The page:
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J Econ Entomol. 2006 Aug;99(4):1152-60.

Short-range dispersal and overwintering habitats of boll weevils (Coleoptera: Curculionidae) during and after harvest in the subtropics.

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1
USDA-ARS-APMRU, 2413 East Highway 83, Weslaco, TX 78596, USA. ashowler@weslaco.ars.usda.gov

Abstract

Field experiments in the subtropical Lower Rio Grande Valley of Texas were conducted to determine the extent of adult boll weevil, Anthonomus grandis grandis Boheman (Coleoptera: Curculionidae), dispersal from cotton, Gossypium hirsutum L., fields during harvest operations and the noncotton-growing ("overwinter") period between 1 September and 1 February. Using unbaited large capacity boll weevil traps placed at intervals extending outward from commercial field edges, boll weevils did not move in substantial numbers during harvest much beyond 30 m, primarily in the direction of prevailing winds. From traps placed in fallow cotton; citrus; lake edge; pasture; treeline; sorghum, Sorghum bicolor (L.) Moench, and sugarcane, Saccharum spp., habitats during the overwinter period, the most boll weevils were collected in the fallow cotton fields and adjacent treelines during the fall. However, the greatest abundances of boll weevils were found in citrus orchards in the spring, before newly planted cotton fields began to square. One of the three lake edges also harbored substantial populations in the spring. Egg development in females was not detected between November and April, but in cotton fields most females were gravid between May and August when cotton fruiting bodies were available. Mated females, as determined by discoloration of the spermatheca, made up 80-100% of the female population during November and December but declined to approximately 50% in February. The lower incidence of mating indicates a reduction in physical activity, regardless of overwinter habitat, until percentages increased in March and April after cotton fields had been planted and squares were forming.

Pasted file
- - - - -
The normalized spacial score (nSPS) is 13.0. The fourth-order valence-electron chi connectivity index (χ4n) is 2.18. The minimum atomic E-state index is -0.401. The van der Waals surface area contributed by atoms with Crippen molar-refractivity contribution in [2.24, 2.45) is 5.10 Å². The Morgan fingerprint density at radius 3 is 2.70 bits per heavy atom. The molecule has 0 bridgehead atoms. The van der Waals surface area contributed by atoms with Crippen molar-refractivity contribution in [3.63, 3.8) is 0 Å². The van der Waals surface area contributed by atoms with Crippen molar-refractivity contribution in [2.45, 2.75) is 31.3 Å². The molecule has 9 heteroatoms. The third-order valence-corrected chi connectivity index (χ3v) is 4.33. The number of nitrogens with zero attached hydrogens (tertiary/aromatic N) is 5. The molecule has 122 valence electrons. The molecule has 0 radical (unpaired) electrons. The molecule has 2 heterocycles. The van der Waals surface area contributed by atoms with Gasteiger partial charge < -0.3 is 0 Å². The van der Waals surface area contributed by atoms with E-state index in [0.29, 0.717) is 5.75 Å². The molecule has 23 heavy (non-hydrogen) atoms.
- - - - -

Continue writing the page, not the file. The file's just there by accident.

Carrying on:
PMID:
16937667
[Indexed for MEDLINE]
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